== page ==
The US Tax Code is full of inequities and basic “unfairness”. One example of this “unfairness” is the method for taxing Social Security and Social Security equivalent Railroad Retirement benefits.
When I first started out in the business Social Security was not taxed. It first became taxable under Reagan in 1984. Originally only up to 50% of benefits were taxed – the thinking being half of the contributions to Social Security are made by employees and half by employers, so only the employer half would be taxed. This maximum was later raised to 85% so the “earnings” on Social Security benefits would also be taxed.
Because of the way Social Security and equivalent Railroad Retirement benefits are currently taxed it is very possible that for every additional $1.00 of income you pay tax on $1.85. So, income that falls within the new 22% bracket can be effectively taxed at 40.7% - almost 4% above the current top tax rate.
Social Security and Railroad Retirement benefits are taxed based on the extent of your other taxable income and tax-exempt interest. You could pay tax on up to 50% or 85% of the gross benefits. So, an additional $100 of dividends, or interest or capital gains or W-2 income can cause an additional $85 of your benefits to be taxed, so the $100 increase causes your AGI to increase by $185.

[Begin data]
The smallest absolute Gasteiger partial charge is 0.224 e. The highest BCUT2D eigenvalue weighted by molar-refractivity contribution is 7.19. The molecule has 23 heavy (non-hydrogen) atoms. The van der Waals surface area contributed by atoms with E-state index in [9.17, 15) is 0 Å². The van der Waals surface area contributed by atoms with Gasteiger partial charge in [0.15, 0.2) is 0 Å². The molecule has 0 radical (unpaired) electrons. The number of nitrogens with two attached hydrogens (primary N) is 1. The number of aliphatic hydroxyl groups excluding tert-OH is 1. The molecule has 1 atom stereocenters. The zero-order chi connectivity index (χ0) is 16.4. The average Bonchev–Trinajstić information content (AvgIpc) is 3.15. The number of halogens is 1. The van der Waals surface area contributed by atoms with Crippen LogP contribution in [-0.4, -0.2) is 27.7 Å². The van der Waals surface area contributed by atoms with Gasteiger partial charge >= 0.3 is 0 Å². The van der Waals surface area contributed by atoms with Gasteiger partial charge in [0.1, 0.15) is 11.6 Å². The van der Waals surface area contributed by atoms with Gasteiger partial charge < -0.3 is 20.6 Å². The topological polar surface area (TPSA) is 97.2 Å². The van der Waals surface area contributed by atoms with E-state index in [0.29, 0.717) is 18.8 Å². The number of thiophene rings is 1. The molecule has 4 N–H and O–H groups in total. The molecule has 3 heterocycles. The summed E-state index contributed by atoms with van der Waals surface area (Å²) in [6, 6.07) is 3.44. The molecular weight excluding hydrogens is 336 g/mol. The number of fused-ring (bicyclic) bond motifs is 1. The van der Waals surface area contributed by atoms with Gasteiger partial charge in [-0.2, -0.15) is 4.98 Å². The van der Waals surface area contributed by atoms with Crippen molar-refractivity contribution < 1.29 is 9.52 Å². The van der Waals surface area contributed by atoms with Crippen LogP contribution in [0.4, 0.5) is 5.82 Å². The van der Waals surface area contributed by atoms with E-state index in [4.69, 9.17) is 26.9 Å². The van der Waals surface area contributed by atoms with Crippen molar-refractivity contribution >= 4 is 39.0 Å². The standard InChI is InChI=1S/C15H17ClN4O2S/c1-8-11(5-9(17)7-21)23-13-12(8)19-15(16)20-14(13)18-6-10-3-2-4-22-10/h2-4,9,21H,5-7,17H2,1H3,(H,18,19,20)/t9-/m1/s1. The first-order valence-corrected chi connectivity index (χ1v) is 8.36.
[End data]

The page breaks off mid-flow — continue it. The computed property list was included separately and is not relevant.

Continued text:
Because taxable Social Security and Railroad Retirement benefits increase AGI, increases could also reduce tax deductions and credits that are affected by AGI – increasing the effective tax rate of the increase. The increased AGI can, for example, result in some qualified dividends and long-term capital gains being effectively taxed at more than the “advertised” 0% or 15% rate.
The Solution – tax Social Security benefits the same as any other pension with “after-tax” employee contributions, using the “Simplified Method”. The taxable portion of the benefit would be calculated by SSA and reported as such on the SSA-1099 and RRB-1099, similar to the way partially taxable pension income is reported on the Form 1099-R.
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